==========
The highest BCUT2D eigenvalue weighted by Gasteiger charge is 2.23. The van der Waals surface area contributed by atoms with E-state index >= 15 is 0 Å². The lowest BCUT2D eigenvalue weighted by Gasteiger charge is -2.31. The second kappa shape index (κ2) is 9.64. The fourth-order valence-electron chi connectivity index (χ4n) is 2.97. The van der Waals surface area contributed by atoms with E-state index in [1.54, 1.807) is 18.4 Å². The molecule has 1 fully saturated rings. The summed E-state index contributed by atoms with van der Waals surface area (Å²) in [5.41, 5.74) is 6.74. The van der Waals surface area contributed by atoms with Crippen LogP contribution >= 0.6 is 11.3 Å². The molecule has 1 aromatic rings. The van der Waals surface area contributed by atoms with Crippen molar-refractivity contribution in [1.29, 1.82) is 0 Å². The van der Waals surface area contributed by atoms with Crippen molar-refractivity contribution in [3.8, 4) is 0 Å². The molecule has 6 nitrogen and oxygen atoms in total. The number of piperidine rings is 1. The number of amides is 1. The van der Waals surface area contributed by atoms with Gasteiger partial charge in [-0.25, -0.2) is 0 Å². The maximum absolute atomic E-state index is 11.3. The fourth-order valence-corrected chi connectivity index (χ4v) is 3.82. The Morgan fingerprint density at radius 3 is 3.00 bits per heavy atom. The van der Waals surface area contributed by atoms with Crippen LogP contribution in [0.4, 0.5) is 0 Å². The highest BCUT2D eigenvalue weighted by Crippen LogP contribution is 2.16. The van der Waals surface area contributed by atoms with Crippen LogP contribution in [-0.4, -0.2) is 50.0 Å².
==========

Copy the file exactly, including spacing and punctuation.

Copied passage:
The highest BCUT2D eigenvalue weighted by Gasteiger charge is 2.23. The van der Waals surface area contributed by atoms with E-state index >= 15 is 0 Å². The lowest BCUT2D eigenvalue weighted by Gasteiger charge is -2.31. The second kappa shape index (κ2) is 9.64. The fourth-order valence-electron chi connectivity index (χ4n) is 2.97. The van der Waals surface area contributed by atoms with E-state index in [1.54, 1.807) is 18.4 Å². The molecule has 1 fully saturated rings. The summed E-state index contributed by atoms with van der Waals surface area (Å²) in [5.41, 5.74) is 6.74. The van der Waals surface area contributed by atoms with Crippen LogP contribution >= 0.6 is 11.3 Å². The molecule has 1 aromatic rings. The van der Waals surface area contributed by atoms with Crippen molar-refractivity contribution in [1.29, 1.82) is 0 Å². The van der Waals surface area contributed by atoms with Crippen molar-refractivity contribution in [3.8, 4) is 0 Å². The molecule has 6 nitrogen and oxygen atoms in total. The number of piperidine rings is 1. The number of amides is 1. The van der Waals surface area contributed by atoms with Gasteiger partial charge in [-0.25, -0.2) is 0 Å². The maximum absolute atomic E-state index is 11.3. The fourth-order valence-corrected chi connectivity index (χ4v) is 3.82. The Morgan fingerprint density at radius 3 is 3.00 bits per heavy atom. The van der Waals surface area contributed by atoms with Crippen LogP contribution in [0.4, 0.5) is 0 Å². The highest BCUT2D eigenvalue weighted by Crippen LogP contribution is 2.16. The van der Waals surface area contributed by atoms with Crippen LogP contribution in [-0.4, -0.2) is 50.0 Å².